Al, concede defeat for your dignity and future

SAN DIEGO (U-Wire) — Al, take the high road and concede defeat. It’ll be better for the country. It’ll be better for you personally.
Listen to your fellow Democrats. Former Sen. Paul Simon (D-Ill.) has said that if the disputed election drags on much longer, a nationwide feeling of disgust will accompany it. Sen. Bob Kerry (D-Neb.) said that even though one of the candidates will harbor serious doubts about the election, one of them should concede defeat for the sake of the country.
Be that candidate, Al. Call off the dogs. Don’t back the lawsuits spreading throughout Florida like a plague of boll weevils. Stand before the American people and gracefully accept the election results without challenging them. Your stature will grow. You’ll gain more from losing with grace than you will from winning through the courts.
I know it will be hard to concede defeat. The presidency was your life-long dream and you might never get another shot at it. Although ambition and I waved good-bye to each other a long time ago, I imagine to give up now must be heartwrenching. It’s especially tough knowing that things might have gone your way if not for some quirks in the Florida voting system.
Your opponent came away with a 327-vote lead out of 6 million-plus votes cast in Florida. A confusing butterfly ballot disoriented the citizens of Palm Beach County so much that 19,000 of them nullified their votes by voting for two candidates.
Moreover, some of the citizens who actually managed to restrain themselves from punching holes all over their ballots accidentally cast their votes for Reform Party candidate Pat Buchanan. Your opponents have downplayed the Florida anomalies saying, in effect, there isn’t a discernible difference between the voting patterns there from the last election to this election, so it doesn’t matter.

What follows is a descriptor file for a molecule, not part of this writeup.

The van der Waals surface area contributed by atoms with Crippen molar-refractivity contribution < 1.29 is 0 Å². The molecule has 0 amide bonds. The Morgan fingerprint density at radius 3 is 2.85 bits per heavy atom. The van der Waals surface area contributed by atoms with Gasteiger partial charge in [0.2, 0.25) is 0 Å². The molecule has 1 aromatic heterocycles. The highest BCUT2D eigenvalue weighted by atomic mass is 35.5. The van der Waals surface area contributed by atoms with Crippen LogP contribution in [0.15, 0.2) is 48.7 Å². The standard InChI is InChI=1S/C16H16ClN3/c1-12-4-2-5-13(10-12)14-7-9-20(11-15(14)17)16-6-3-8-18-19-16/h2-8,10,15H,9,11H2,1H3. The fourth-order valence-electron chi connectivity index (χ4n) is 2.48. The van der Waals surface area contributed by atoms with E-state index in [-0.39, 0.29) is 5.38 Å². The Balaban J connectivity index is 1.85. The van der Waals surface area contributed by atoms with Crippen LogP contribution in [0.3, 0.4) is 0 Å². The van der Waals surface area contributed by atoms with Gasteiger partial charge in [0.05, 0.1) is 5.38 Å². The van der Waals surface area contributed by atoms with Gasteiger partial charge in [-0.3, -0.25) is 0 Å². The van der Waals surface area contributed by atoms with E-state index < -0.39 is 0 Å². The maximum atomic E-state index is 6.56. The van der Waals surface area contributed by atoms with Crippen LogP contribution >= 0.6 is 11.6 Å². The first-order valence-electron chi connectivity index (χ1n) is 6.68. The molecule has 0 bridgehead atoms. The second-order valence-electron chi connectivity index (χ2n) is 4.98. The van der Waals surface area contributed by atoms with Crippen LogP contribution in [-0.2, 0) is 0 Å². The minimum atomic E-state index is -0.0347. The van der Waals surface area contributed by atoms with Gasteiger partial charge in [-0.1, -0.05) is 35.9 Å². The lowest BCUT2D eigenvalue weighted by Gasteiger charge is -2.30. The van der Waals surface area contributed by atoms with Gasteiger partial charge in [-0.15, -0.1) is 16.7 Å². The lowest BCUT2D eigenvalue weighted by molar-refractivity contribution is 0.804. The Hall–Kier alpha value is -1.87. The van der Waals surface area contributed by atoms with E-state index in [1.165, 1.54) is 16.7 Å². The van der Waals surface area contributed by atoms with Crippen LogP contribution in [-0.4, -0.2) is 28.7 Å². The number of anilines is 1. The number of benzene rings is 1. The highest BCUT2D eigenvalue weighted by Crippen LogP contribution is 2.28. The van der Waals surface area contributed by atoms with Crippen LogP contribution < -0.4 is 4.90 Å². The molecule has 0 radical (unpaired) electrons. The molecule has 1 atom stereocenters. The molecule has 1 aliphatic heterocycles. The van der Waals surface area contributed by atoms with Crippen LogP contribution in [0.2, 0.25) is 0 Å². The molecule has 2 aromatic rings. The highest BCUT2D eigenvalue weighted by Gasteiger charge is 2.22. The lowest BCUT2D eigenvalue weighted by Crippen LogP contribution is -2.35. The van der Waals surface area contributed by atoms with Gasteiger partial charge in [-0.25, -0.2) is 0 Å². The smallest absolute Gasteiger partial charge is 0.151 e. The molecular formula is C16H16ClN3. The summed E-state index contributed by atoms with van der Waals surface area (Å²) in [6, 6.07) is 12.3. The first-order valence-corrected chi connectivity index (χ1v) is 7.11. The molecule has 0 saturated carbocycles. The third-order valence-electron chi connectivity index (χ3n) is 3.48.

But you know it does matter. If only a few hundred votes will decide the presidency, then the thousands of questioned votes matter a lot. Buchanan, the beneficiary of the Palm Beach votes, conceded that the ballot was very confusing, and he believes he received votes meant for you. That alone could have cost you the presidency.
I can see why you want to fight it Al, but it’s a losing battle. If you fight and lose, you lose not only the election but also your political future. Learn from Richard Nixon’s experience. Nixon lost the 1960 election by a mere 118,000 votes. He had a strong reason to suspect voting fraud occurred in Texas, the home state of Kennedy’s vice-presidential candidate, and Illinois, the stronghold of political boss Richard Daley. He chose not to contest the election. In his memoirs, Nixon stated that a challenge would have taken too long, and it would have hurt his political career because he would have been tagged “a sore loser.”
Don’t be that sore loser, Al.
If you fight and win, you will still lose. It will be a Pyrrhic victory. The majority of the people will not support you. Sen. Chuck Hagel (R-Neb.) was right when he told reporters that the next president is going to come into office under a very, very large dark cloud.
Think about the situation, Al. The Republican majority was narrowed in both the Senate and the House. The next president will come into office without a clear mandate from the people. This is a recipe for a one-term administration bound to mire in political gridlock.
Don’t play the game, Al. Stand above it. Both Democrats and Republicans have looked petty when haggling over the legitimacy of the contested votes. Republicans are now threatening to demand recounts in New Mexico and Iowa. While the Democrats are highlighting the improprieties of the Florida contest, the Republicans are engaging in massive spin control. Meanwhile, citizens are becoming increasingly turned off by the unfolding events.
See the big picture, Al. Take the time off to refine your program and reach out to the American people. Be gracious and respectful. You will gain so much more support simply by being humble and dignified. Humility in politics, like in professional sports, is rapidly disappearing. People will respond positively to you if you genuinely reach out to them.
Let the people know how much it meant to you to be president, but that you will back down because the interests of your country come first. Praise your opponent for running a hard, clean race. Speak positively about the election. Save the bitterness for private moments. Just because you concede the presidency doesn’t mean your dream is dead. Nixon came back to win in 1968.
You can come back, too.
The good book says that the meek shall inherit the Earth. Al, if you play your cards right, the humble might eventually inherit the White House.

Michael Graffman’s column originally ran in San Diego State University’s The Daily Aztec on Nov. 14. Send comments to [email protected]